[Guest post written by my dear friend Melissa Tung about one of the most difficult things in life to grasp - the loss of a child. This is a letter written to her cousin's baby who was born with brain and heart defects, and struggling to understand why.]
How are you doing? Are you smiling at us in heaven? Are you looking down at earth seeing how funny we are laboring and toiling? Are you in heaven with my Father and my Savior?
Many months ago, I was so excited when my cousin called and told me they were going to have you. I couldn't wait to see your smiling face! A couple of months later, my cousin texted and said that you probably weren't going to survive after birth. You had birth defects. I was devastated. I was so sad. I cried when I shared about you during my small group. I cried that my cousin wouldn't see you grow up. I cried because it didn't feel fair. I prayed and prayed during the following months asking God to heal you. God, you are powerful enough to heal her brain and her heart. God, you can do it. God, you are good right? i
When I went home, it was weird seeing my cousin carry you. How would I feel carrying a baby that I knew wouldn't survive? Sometimes, she was scared that she couldn't feel you kick. How do I talk to my cousin about you? How do I broach the topic? How do I ask her how sad and difficult it was to have you? What did my cousin feel when friends and strangers congratulated her about you?
She had you this past week. They thought you wouldn't survive a couple of hours. But you did -- 72 hours! God blessed your parents with your birth. I was able to leave work to see you the next day. You had such a full head of hair. You had tiny eyes. You made small wheezing sounds because you had no nose. Regardless of how you looked, you were so beautiful. You were made in God's image. I had prayed for you so much. You were knit in my cousin's womb -- so beautifully and wonderfully made. You were so loved by your family's and friends. Supposedly 100 plus people visited you the day you were born! In the end, I got to hold you for a little bit. At first I was so scared... I'm not good with newborns you know. Thank you for letting me hold you. Thank you for coming to this world. I left the hospital wondering if I would ever see you again. My cousin said they would bring you home. What a blessing!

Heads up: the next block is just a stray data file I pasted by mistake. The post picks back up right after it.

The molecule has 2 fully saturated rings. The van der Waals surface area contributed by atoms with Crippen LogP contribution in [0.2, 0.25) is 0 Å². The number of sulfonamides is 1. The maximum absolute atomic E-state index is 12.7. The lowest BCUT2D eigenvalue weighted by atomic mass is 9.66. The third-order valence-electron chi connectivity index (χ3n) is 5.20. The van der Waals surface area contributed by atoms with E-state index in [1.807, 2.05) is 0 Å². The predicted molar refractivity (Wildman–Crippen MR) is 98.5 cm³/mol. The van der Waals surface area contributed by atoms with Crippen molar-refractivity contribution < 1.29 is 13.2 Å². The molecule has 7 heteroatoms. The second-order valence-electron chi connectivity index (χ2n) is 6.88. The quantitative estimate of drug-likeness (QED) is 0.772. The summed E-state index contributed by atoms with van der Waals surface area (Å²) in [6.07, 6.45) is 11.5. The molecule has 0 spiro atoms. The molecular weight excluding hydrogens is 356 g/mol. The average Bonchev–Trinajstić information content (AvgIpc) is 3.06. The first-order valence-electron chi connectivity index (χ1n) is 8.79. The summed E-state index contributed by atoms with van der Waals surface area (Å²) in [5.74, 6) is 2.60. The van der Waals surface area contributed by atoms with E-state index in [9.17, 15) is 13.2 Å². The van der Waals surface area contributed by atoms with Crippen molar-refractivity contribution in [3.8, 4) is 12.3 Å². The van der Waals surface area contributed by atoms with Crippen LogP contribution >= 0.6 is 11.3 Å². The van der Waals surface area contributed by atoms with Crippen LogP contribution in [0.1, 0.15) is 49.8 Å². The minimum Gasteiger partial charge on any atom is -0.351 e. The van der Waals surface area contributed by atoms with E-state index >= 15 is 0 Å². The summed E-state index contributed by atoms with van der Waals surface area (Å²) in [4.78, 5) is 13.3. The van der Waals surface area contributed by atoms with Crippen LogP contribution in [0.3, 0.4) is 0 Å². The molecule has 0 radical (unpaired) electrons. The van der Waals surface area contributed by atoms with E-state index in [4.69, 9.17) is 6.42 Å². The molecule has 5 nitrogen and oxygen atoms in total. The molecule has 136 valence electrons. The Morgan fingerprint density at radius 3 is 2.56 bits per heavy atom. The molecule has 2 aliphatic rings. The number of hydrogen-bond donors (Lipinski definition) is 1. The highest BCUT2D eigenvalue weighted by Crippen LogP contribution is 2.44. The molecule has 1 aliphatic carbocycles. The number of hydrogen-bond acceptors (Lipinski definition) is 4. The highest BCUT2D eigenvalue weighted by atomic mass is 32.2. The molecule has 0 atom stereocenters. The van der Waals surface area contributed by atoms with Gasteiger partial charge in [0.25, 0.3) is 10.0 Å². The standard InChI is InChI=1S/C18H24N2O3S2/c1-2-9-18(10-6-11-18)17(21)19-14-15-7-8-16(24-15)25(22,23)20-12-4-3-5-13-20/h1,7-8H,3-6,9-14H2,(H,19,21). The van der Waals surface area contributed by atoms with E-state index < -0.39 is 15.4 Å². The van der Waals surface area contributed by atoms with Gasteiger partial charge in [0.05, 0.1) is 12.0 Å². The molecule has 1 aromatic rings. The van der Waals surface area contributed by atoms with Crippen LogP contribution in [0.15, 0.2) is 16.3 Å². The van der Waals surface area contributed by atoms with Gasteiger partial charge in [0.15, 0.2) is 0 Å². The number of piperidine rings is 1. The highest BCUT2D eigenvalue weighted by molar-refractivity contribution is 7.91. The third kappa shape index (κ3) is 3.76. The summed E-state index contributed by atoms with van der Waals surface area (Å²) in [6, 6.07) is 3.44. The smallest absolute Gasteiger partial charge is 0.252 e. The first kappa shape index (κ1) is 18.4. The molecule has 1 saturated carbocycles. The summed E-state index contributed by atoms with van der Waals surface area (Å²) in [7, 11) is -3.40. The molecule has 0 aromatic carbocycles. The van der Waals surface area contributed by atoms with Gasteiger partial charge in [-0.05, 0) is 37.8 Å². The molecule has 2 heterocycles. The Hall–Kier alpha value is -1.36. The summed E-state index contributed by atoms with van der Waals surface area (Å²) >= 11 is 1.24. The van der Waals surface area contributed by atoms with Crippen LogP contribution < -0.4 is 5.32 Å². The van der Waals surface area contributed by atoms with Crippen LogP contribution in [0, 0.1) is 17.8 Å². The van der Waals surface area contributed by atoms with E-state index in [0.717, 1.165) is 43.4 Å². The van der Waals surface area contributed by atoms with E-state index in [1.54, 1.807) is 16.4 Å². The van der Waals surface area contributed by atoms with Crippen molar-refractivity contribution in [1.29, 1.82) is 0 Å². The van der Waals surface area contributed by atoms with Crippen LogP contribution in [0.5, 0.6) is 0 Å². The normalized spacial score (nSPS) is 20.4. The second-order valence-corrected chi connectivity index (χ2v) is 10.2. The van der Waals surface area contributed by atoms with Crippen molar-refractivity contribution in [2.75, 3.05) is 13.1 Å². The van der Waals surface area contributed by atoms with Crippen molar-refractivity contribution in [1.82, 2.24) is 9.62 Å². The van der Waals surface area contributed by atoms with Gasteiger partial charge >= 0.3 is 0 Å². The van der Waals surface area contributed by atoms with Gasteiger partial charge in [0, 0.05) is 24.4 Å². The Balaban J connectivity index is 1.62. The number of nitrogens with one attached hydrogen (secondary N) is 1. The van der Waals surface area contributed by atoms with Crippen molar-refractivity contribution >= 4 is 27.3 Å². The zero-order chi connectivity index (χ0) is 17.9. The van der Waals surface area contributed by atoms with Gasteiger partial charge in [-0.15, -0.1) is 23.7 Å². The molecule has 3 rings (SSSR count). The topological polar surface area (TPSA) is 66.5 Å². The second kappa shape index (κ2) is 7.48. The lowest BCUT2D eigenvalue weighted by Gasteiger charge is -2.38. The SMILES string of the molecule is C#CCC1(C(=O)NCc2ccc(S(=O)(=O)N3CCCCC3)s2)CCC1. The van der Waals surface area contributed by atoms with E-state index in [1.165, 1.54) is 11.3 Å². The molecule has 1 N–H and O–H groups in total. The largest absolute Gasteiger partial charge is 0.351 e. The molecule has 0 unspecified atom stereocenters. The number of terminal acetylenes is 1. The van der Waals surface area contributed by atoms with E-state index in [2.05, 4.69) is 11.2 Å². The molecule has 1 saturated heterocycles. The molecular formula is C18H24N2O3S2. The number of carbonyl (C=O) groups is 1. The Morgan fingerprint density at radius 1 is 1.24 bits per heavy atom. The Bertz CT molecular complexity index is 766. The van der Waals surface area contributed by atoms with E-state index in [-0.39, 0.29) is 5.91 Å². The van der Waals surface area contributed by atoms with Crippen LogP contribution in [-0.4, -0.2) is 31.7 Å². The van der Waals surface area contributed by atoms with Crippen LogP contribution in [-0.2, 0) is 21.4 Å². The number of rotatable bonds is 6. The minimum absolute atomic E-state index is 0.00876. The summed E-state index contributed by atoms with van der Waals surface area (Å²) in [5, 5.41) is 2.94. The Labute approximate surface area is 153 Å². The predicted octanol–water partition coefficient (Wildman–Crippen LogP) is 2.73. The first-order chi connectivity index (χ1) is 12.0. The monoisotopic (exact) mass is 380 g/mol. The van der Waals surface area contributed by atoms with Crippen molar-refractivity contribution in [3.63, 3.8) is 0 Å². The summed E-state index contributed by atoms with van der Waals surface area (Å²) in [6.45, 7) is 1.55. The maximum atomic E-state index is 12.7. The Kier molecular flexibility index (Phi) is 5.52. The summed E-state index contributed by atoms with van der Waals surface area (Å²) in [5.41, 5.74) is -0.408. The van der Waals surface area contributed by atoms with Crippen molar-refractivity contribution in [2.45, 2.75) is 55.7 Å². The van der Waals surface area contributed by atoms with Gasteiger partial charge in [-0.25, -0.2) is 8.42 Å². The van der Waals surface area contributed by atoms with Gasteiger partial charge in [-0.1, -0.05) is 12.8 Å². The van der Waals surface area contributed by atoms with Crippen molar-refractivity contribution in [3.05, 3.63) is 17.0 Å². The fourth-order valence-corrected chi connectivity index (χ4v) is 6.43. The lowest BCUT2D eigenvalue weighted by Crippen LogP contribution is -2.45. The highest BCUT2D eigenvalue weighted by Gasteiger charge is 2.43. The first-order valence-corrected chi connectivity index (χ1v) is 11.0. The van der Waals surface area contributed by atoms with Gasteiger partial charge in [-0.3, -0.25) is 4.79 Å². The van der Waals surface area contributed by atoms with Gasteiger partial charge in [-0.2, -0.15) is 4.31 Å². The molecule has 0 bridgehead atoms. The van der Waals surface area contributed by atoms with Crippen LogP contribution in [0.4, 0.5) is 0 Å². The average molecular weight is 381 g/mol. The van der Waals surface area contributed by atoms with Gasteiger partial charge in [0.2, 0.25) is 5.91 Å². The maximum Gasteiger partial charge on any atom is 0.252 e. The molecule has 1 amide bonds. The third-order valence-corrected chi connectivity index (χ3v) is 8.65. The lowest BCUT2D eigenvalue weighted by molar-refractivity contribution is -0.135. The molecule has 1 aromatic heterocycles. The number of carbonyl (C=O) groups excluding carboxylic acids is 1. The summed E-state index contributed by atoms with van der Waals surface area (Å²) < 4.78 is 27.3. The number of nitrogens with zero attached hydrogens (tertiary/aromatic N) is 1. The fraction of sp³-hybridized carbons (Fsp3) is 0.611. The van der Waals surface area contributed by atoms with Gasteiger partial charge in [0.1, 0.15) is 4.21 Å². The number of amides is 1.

The next day, my mom, brother, and I were talking about you during lunch. How you had 12 toes and no nose! How you had lived so long despite what the doctor's had said! My aunt then texted us saying that you had died an hour before. You were only with us for 72 hours, but those were 72 hours that God has blessed us with.
Sunday was your funeral. Dressed in spring colors, I was anxious about the funeral. I hadn't been to another one since I went to my grandmother's. I remember crying with my younger cousin. I remember dressing in all black. I remember seeing my grandmother's coffin lowered into the whole in the ground. Would it be like that agin? I went in and saw the pink and white coffin that you laid in. I saw my cousin sitting in a wheel chair crying over you. I saw you sleeping there and started crying. I swore I wouldn't cry, but I was so sad. I was so sad that you were gone so early. I cried because my cousin cried. I cried because I wondered whether or not you were in heaven. They said that this was a celebration of life service, that we should thank God for allowing you to visit us for a brief time, that you were in heaven, that you were a miracle. But I couldn't stop crying. I couldn't stop crying. I wonder if you knew how many people love you, how many tears were shed over you, how many people celebrated your life.
Baby, thank you for coming to this world for such a short time. I'll miss you. Thank you for showing us the love of our Father. Thank you for glorifying God and being a light to the lost. I hope to see you in heaven one day.